From our start in 1976, PLT has been on the leading edge of educational reform, while building on tried-and-true principles of learning and teaching.
Here are some milestones along the way –
PLT began in 1976 when natural resource managers and educators from the American Forest Institute (now the American Forest Foundation) and Western Regional Environmental Education Council (now the Council of Environmental Education) formed a partnership to develop an unbiased, educationally sound program for elementary and secondary students and their teachers.
The partners designed PLT to be shared through trained facilitators (educators, resource managers, or other interested people) who, in turn, train others in how to most effectively and efficiently use the curriculum and materials. The first workshops were held in 13 states that made up the Western Regional Environmental Education Council.
PLT went international in the 1980s. Canada was the second country to join the PLT community. Now, educators in Canada, the U.S. Territories, Japan, Mexico, Sweden, Slovakia, China, Finland, Brazil, Jordan, and the Philippines use PLT. Materials have been translated and adapted for use in these countries.
The PLT network got stronger in 1987, when the first International PLT Coordinator's Conference was held.
By the end of the 1980s, PLT had reached 49 states.
In 1990, PLT launched a major, multi-year revision of the curriculum. More than 300 people participated in regional writing workshops and revision sessions to revamp the elementary and secondary curriculum. Another 300 educators participated in the pilot test, field test and formal evaluation of the materials
In 1993, the new PreK-8 curriculum was released. Every year the guide is reprinted to meet demand and to provide opportunites for updates and revisions. The guide was then in its 11th edition.
In 1993, GreenWorks! was launched. This service-learning and community action program assists educators and students with developing action plans to improve their neighborhood environment through partnerships and grants.
By 1994, PLT had grown to all 50 states and the District of Columbia.
To better address teachers and students at the secondary level, PLT created stand alone modules on such topics as forest ecology, solid waste, and risk. The first module appeared in 1995.
The 2000s – PLT continues to grow
In 2002, we published the PreK-8 Energy & Society kit. This curriculum uses hands-on activities, music, and dance to teach this critical topic. PLT's Pre K-8 Environmental Education Activity Guide underwent another major revision in late 2005 to address education reform and today's most pressing environmental issues. In 2006, we premiered the secondary module, Places We Live teaching students to explore current and future community environmental issues. In 2008, Forests of the World was introduced. Students investigate world forestry issues through activities in this module. Educators and students step back from biodiversity issues and specific species to examine broader concepts and larger connections through the Biodiversity module, released in 2009.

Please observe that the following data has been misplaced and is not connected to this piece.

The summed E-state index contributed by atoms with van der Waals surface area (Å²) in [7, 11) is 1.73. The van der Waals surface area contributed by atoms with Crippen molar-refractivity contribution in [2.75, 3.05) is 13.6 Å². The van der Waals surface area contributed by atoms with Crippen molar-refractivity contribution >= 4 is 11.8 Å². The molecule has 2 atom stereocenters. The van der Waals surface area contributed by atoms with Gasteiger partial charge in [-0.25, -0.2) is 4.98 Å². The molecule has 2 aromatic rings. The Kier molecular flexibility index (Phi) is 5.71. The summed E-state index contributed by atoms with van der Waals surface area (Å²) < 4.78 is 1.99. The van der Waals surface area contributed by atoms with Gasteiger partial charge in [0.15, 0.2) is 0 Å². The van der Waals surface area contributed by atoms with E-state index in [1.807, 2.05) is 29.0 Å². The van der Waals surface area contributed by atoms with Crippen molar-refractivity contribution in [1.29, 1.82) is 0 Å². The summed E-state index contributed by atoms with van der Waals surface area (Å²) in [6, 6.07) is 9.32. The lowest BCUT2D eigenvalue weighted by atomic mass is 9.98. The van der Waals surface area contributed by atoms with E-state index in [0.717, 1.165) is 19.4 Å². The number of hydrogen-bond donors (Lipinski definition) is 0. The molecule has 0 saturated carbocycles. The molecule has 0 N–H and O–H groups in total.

As we celebrated our 30th anniversary in 2006, we continuously evaluate and update our curriculum to ensure that it meets educator and student needs. Now we have a grassroots network of 3,000 active volunteers and state coordinators who have trained more than 500,000 educators. New workshops take place almost every week providing educators with the tools, training, and resources they need to bring the environment into their classrooms and their students into the environment.
Project Learning Tree - 30 Years of Learning and Growing!
Environmental Experiences for Early Childhood debuted in 2010. Wildly popular and a great resource for children ages 3-6, this resource was awarded Learning ® Magazine 2011 Teachers’ ChoiceSM Award winner!
Hot off of the presses in 2011, is our newly revised Focus on Forests secondary module. This module’s activities provide an opportunity for hands-on study of forest resources while addressing concepts in biology, civics, ecology, economics, forest management, and other subject areas.